In a world full of escalators, elevators and electric scooters, it could be argued that walking has become more the exception than the rule—which is a shame, seeing as the simple act of stepping has a host of health-boosting benefits.|
Regular walking can help strengthen muscles and bones, improve mental health and prevent a myriad of medical conditions, including heart disease, depression, cancer, Type 2 diabetes and high blood pressure, according to the Mayo Clinic. And if you're looking to lose weight, your goal could be just steps away: According to a study in The Lancet Diabetes & Endocrinology journal, adults who walked or biked to work were shown to have lower body fat than those who drove.
In an effort to promote greater strides, the U.S. Secretary of Health and Human Services sanctioned National Walk to Work Day in 2004. Observed on the first Friday of April, the event encourages people to walk for at least 30 minutes (15 minutes each way). If you live within a reasonable distance of your work, consider this a perfect opportunity to give the car a break, conserve some fuel and enjoy some fresh spring air by hoofing it to the office.
For those who are new to exercise, walking is a perfect way to ease into regular physical activity. You don't need to possess any special skills, a gym membership or any equipment—other than the right shoes, of course.
Choose the Right Shoes
The success of your walk-to-work initiative rests largely on your choice of shoes. If you typically wear heels or unsupportive footwear to the office, you'll likely need to wear different shoes for your commute and change into your work shoes when you arrive.
Dr. Gary Pichney, a podiatrist for Mercy Medical Center in Baltimore, Maryland, says the best walking shoes would either contain a well-built arch or have room to fit custom orthotics or accommodative insoles. "Some shoes may be labeled and marketed as 'walking shoes,' which usually indicates that they're built more appropriately for that activity," Dr. Pichney says.
Jacqueline Sutera, Doctor of Pediatric Medicine and Surgery at City Podiatry in New York City, points out that the brand isn't as important as the type of shoe. "A sneaker or a thick, rubber-soled shoe with arch support would be best for [a] long period of standing and walking," she says.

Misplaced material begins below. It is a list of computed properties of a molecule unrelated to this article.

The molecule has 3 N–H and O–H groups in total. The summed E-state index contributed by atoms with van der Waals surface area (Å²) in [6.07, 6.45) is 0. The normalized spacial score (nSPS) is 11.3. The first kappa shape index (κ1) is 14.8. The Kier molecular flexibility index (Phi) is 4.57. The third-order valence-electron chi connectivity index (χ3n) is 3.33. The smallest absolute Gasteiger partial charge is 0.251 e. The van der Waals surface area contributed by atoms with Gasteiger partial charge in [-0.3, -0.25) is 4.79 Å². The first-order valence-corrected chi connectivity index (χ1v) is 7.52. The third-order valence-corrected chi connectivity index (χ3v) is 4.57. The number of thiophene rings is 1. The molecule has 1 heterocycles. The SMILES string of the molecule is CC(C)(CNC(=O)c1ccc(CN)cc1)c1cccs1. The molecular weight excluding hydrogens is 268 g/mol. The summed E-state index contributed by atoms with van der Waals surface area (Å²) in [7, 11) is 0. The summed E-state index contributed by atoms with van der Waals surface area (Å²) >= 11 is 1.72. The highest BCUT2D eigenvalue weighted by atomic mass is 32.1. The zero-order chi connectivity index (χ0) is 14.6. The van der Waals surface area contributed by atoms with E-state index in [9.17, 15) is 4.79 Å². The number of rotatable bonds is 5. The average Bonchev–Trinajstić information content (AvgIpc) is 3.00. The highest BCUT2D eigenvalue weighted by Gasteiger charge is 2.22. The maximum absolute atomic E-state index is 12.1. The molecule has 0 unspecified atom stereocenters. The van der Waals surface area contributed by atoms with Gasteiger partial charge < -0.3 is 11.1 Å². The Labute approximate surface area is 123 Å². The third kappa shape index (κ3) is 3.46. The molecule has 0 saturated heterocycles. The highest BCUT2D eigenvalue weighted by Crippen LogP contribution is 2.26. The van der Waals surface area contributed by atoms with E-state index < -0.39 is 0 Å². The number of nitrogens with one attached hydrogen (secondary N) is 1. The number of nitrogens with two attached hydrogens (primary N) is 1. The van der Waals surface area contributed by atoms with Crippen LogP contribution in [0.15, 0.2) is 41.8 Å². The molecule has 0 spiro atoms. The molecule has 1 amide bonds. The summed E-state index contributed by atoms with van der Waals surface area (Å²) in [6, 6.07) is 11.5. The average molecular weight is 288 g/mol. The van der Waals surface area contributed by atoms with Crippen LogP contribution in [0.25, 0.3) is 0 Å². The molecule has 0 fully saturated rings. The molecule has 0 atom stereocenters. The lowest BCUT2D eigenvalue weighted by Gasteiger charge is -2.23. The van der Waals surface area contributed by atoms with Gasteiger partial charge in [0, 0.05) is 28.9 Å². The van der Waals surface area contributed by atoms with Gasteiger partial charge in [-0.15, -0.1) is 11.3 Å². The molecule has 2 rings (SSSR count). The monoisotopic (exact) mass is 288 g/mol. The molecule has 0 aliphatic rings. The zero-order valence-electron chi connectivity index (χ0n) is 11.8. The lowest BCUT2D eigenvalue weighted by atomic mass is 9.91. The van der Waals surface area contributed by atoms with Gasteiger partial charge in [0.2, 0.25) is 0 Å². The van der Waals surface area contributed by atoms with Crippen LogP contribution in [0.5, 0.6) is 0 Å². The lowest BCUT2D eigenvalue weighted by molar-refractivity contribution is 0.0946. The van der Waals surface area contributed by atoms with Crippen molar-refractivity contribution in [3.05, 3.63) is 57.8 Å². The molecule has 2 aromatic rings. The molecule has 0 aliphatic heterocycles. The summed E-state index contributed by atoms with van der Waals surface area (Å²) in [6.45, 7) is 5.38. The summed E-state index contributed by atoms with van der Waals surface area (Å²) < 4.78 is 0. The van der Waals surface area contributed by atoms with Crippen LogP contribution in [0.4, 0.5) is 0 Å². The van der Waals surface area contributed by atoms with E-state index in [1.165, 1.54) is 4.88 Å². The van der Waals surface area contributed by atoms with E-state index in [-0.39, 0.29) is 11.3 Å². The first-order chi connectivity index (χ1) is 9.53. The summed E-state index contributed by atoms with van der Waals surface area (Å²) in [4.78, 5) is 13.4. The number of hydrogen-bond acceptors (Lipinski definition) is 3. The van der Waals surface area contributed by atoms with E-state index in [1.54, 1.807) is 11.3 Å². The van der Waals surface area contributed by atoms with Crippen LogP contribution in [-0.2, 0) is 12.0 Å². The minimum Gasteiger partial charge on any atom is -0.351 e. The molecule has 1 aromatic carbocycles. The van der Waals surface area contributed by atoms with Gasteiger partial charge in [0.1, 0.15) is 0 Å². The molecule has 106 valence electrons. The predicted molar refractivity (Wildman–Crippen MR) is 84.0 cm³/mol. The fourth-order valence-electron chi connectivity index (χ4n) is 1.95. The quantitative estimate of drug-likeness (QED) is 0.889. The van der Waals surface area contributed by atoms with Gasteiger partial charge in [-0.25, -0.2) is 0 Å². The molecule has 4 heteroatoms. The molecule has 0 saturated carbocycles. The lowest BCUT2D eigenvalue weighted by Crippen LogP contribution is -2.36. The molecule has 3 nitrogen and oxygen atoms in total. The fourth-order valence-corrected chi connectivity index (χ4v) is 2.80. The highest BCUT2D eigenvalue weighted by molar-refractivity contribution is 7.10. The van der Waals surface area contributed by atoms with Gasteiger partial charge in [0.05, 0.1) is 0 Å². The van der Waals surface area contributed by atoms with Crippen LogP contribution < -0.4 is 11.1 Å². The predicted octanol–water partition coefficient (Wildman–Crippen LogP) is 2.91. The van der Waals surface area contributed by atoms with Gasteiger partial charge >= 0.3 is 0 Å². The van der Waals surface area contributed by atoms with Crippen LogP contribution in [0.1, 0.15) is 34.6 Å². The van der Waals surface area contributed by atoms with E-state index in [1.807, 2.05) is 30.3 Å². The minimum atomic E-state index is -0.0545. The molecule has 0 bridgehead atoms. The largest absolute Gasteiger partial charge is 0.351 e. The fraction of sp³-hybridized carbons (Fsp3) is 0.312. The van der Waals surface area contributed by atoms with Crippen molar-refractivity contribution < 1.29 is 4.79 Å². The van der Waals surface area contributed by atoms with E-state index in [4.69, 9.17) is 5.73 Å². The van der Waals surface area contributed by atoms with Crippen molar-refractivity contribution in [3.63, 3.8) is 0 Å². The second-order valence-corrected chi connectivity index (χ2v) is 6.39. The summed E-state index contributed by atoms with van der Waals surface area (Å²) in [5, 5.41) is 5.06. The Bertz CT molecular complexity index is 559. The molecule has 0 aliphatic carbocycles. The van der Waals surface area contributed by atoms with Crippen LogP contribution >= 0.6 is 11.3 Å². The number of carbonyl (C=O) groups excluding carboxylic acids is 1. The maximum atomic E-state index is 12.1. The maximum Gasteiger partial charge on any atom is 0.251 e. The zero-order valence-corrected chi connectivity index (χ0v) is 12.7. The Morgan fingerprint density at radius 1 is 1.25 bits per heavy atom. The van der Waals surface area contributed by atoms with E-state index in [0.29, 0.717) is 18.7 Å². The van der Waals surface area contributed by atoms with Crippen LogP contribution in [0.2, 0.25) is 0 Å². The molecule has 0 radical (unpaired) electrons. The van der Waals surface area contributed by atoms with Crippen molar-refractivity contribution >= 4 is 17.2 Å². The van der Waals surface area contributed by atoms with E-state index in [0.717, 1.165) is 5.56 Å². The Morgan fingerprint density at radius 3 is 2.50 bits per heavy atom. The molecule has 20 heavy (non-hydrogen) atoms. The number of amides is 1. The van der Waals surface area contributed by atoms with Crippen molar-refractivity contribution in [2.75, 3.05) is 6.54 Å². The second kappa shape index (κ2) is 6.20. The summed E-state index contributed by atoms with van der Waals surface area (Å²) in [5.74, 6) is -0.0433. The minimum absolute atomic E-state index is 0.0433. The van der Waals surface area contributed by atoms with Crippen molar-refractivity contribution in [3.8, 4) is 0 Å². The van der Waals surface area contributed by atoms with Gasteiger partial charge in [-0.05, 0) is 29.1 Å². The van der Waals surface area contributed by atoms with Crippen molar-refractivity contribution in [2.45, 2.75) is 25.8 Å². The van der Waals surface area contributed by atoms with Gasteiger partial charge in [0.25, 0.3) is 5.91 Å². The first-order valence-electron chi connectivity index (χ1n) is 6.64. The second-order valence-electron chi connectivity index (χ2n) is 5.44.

And the “worst shoe for walking award” goes to: Heels, hands down. "When you wear heels, your body weight gets shifted toward the ball of your foot, your hands and hips go forward, and your back has to hyperextend backward—so your entire skeleton is in a bad alignment," says Dr. Sutera. "Heels should only be worn for 'the look,' during a special event or occasion, and not for function." If you must wear a heel while walking, Dr. Pichney recommends a wedge over a spiked heel. With a wedge, the decline from heel to toe is more gradual, and will put less stress on the ball of the foot than a stiletto.
However, the absence of a heel doesn't necessarily equate to a healthy walking shoe. "Flats could be just as bad as heels for your feet, if they're too thin or flimsy," says Dr. Sutera. "When walking, avoid very thin ballerina flats or any flat with a pointy toe." Some types of sandals may be suitable for shorter distances, as long as they have a thick rubber sole, adequate arch support and straps to hold the feet in place.
Key Walking Shoe Criteria
When choosing a shoe for your walking commute, consider these key factors:
7 Tips for Walking YOUR Way
If the distance from home to work isn't walkable, you can still reap the benefits of being on foot. Here are some quick tips:
Have you walked to work, or would you consider it? Share your stories from the sidewalk!